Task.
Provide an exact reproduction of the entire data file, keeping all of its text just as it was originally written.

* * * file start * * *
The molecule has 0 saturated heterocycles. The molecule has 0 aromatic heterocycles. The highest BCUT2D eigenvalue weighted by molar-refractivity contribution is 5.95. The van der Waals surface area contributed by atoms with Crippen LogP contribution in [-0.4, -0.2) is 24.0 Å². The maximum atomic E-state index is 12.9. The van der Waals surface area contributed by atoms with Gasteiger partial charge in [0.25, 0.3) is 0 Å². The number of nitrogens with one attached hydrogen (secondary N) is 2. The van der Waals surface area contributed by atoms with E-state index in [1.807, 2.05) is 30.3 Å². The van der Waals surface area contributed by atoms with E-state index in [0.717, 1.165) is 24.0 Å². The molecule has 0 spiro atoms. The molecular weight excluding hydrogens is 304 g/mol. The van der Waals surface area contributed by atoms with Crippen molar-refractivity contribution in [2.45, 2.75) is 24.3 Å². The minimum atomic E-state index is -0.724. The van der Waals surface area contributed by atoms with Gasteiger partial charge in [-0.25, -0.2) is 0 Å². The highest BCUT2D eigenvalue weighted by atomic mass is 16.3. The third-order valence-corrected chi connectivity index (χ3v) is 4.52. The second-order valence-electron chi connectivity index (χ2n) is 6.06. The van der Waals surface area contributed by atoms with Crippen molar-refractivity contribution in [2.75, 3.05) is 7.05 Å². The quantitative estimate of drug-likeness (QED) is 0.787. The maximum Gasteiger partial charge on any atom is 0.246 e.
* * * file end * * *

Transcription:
The molecule has 0 saturated heterocycles. The molecule has 0 aromatic heterocycles. The highest BCUT2D eigenvalue weighted by molar-refractivity contribution is 5.95. The van der Waals surface area contributed by atoms with Crippen LogP contribution in [-0.4, -0.2) is 24.0 Å². The maximum atomic E-state index is 12.9. The van der Waals surface area contributed by atoms with Gasteiger partial charge in [0.25, 0.3) is 0 Å². The number of nitrogens with one attached hydrogen (secondary N) is 2. The van der Waals surface area contributed by atoms with E-state index in [1.807, 2.05) is 30.3 Å². The van der Waals surface area contributed by atoms with E-state index in [0.717, 1.165) is 24.0 Å². The molecule has 0 spiro atoms. The molecular weight excluding hydrogens is 304 g/mol. The van der Waals surface area contributed by atoms with Crippen molar-refractivity contribution in [2.45, 2.75) is 24.3 Å². The minimum atomic E-state index is -0.724. The van der Waals surface area contributed by atoms with Gasteiger partial charge in [-0.25, -0.2) is 0 Å². The highest BCUT2D eigenvalue weighted by atomic mass is 16.3. The third-order valence-corrected chi connectivity index (χ3v) is 4.52. The second-order valence-electron chi connectivity index (χ2n) is 6.06. The van der Waals surface area contributed by atoms with Crippen molar-refractivity contribution in [2.75, 3.05) is 7.05 Å². The quantitative estimate of drug-likeness (QED) is 0.787. The maximum Gasteiger partial charge on any atom is 0.246 e.